Best Guitar Pedals for Humbucker Pickup Guitars

Discover loads of amazing sounds when you play your humbucker pickup guitar through guitar pedals. Here are a few stompbox effect ideas to get you started.

What pedals work best with humbuckers?

Humbucker pickups are naturally associated with rock, metal and blues musical genres. This is because of their fat, bassy tones and hum cancelling properties that cut out excessive noise from high gain. They’re certainly ideal for those styles, but they can do so much more with the aid of a few guitar pedals.

We’ve compiled a helpful list of pedal types to take your rig to the next level. Of course, guitar pedals work well with either humbucker of single coil guitars. There are however a few essential effects you’ll need in order to play or enhance particular genres of music. Some are tone-defining, others are subtle – but all make a difference. Let’s get stuck in.

The perfect humbucker pickup partner. Overdrive pedals add gain to your guitar signal, a fundamental effect for rock and blues. There are lots of different takes on overdrive as it’s one of the most popular guitar effects on the market.

Classic Tube Screamer stompboxes bump up the middle frequencies, making your humbuckers sound punchy and aggressive. This can lend itself to both sharp staccato metal or classic rock (think Stevie Ray Vaughan's fat tones).

Transparent overdrives like the legendary Klon add texture and create dynamics. These are also great when stacking overdrive – using multiple overdrives at once to alter the sound. The Big Muff is a cross between fuzz and overdrive, cutting up your tone into sonic chaos. Lastly, preamp pedals offer more extensive tone shaping. A bit like an amp channel in a box.

Humbucker pickups are sometimes susceptible to sounding too dark or getting lost in a band’s mix. An EQ pedal hands you more options to shape your sound exactly how you want. This is an easy way to filter frequencies or even define your tone. Add a bit of snap or attack to brighten up the natural sound of humbuckers.

A number of big brands like Boss, MXR and Mesa Boogie make EQ pedals. But check out boutique options like Earthquaker Devices, Chase Bliss Audio or Union Tube & Transistor for a bit of a twist on the standard EQ approach.

Here’s where things get interesting. Chorus is a type of modulation that manipulates the signal processing and creates a doubling effect – hence the name. Chorus works well with either clean or crunch tones as it fractionally alters the pitch through oscillation. It basically tricks your ears into thinking there’s two guitars.  

We think it works great with humbuckers because it adds a sense of dynamism to their flat base tone. You’ll find chorus pedals in all shapes and sizes, some subtle and other completely of the rails. Electro Harmonix are famous for the Clone series, or you could check out a boutique brand like Walrus Audio.

Reverb is a universally brilliant effect whatever pickups you have in your guitar or equipment you use. It creates a sense of depth and an ‘in-the-room’ feel to your playing. Better yet, it works great with cleans or gain so you’ll be using it no matter the genre. Pedal manufacturers love to work with reverb and have conjured up some truly innovative tones in the process.

Spring, plate and hall/room are the three original types of reverb you’ll come across. Premium pedal companies sometimes experiment with ping-pong and reverse effects, as well as additional built-in modulation. These are great for ambient guitar sounds and shoegazing.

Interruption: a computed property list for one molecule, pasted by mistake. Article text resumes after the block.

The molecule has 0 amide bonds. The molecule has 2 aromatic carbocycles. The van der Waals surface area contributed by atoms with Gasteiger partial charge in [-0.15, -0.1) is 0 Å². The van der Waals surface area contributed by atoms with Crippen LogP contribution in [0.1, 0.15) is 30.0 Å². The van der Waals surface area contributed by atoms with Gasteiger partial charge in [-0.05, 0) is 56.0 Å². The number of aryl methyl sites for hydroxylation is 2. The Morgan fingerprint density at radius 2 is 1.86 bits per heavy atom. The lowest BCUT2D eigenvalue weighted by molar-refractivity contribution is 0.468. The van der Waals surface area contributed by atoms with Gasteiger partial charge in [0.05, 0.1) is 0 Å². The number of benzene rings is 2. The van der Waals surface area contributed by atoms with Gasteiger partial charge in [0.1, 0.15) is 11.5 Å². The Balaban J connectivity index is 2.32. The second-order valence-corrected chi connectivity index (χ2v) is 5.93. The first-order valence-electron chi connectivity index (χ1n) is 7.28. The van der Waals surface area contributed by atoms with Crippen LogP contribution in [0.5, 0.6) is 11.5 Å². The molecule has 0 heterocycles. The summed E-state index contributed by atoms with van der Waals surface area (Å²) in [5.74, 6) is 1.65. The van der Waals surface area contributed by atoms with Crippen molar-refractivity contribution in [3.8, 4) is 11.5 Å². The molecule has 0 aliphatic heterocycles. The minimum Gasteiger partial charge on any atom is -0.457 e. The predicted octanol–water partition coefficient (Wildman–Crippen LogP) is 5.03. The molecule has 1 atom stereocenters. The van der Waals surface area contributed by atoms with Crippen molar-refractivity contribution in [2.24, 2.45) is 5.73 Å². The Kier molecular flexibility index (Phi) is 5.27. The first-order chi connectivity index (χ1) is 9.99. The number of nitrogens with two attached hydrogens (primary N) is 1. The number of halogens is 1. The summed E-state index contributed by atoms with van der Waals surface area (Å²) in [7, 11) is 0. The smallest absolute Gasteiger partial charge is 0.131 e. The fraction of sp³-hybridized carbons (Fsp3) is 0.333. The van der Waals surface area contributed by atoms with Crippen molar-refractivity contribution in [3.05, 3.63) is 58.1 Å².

Strymon dominate the high-end market with the Blue Sky and Big Sky, while TC Electronic are a great option under £100. Reverb pairs nicely with delay, of which we’ll move onto next…

Another effect that works well across the board. You’ll find a delay pedal in every rig, from country to metal. It registers your guitar signal and creates repeats of whatever you play. Most delay pedals give you the option of quarter, eighth and sixteenth note delays.

Like reverb, delay is a hugely popular sound you can customise extensively to create lingering notes or classic echo. This is a sound that heavily depends on whether the pedal is digital or analogue. The former is cleaner and can create lasting repeats, while the latter fades out quicker and adds artefacts and grit. MXR make quality analogue pedals and Strymon and Eventide specialise in digital.

Phaser isn’t the most popular of pedal effects, but used in the right way it can transform your sound into something truly unique. Humbuckers work great with phasers because of their natural compression. The effect sits deep in the tone and gives movement to the low frequencies. Simply put, it makes everything sound wavy.

Pedal companies love to have fun with phasers. You'll find everything from the effect parameters to the artwork are obnoxious, gaudy and utterly ridiculous. MXR, Mr Black and Old Blood Noise Endeavours are the picks here.

A noise gate kills unwanted buzz and hum from an amplifier. There are a number of reasons why your rig might be making a hissing sound even when you’re not playing, but a noise gate will relinquish you from the majority of it. This is a great effect for rock and metal; a humbucker’s ideal tonal realm.

You can use a noise gate to ‘close’ a signal as soon as you stop playing. Modern metal requires fast attack and sharp cut-offs. How do they do this? With the help of a noise gate of course. Most noise gate pedals have decay and threshold controls to let you dial in cut-off, release and the volume at which the pedal kicks into action. The Boss Noise Suppressor is an affordable industry standard.

Want to know more?

If you'd like to learn more about the pedals featured in this article, please don't hesitate to get in touch - we've got a full-time team of friendly, knowledgeable gear nerds who can answer any query you may have!

Recently Viewed Items

Recently Viewed Items